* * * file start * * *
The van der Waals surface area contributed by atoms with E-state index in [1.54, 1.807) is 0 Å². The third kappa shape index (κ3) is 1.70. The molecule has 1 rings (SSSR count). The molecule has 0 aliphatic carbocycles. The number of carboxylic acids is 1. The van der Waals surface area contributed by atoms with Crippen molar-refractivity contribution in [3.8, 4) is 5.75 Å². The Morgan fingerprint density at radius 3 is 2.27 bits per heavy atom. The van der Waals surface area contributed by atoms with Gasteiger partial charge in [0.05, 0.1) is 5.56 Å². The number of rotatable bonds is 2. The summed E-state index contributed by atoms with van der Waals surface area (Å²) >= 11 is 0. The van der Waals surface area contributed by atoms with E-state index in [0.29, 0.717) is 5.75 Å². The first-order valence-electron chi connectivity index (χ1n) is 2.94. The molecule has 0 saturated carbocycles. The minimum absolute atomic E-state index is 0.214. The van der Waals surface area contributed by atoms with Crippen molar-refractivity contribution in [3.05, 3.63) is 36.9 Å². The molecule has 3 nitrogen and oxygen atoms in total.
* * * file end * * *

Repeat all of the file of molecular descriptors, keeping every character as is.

The van der Waals surface area contributed by atoms with E-state index in [1.54, 1.807) is 0 Å². The third kappa shape index (κ3) is 1.70. The molecule has 1 rings (SSSR count). The molecule has 0 aliphatic carbocycles. The number of carboxylic acids is 1. The van der Waals surface area contributed by atoms with Crippen molar-refractivity contribution in [3.8, 4) is 5.75 Å². The Morgan fingerprint density at radius 3 is 2.27 bits per heavy atom. The van der Waals surface area contributed by atoms with Gasteiger partial charge in [0.05, 0.1) is 5.56 Å². The number of rotatable bonds is 2. The summed E-state index contributed by atoms with van der Waals surface area (Å²) >= 11 is 0. The van der Waals surface area contributed by atoms with E-state index in [0.29, 0.717) is 5.75 Å². The first-order valence-electron chi connectivity index (χ1n) is 2.94. The molecule has 0 saturated carbocycles. The minimum absolute atomic E-state index is 0.214. The van der Waals surface area contributed by atoms with Crippen molar-refractivity contribution in [3.05, 3.63) is 36.9 Å². The molecule has 3 nitrogen and oxygen atoms in total.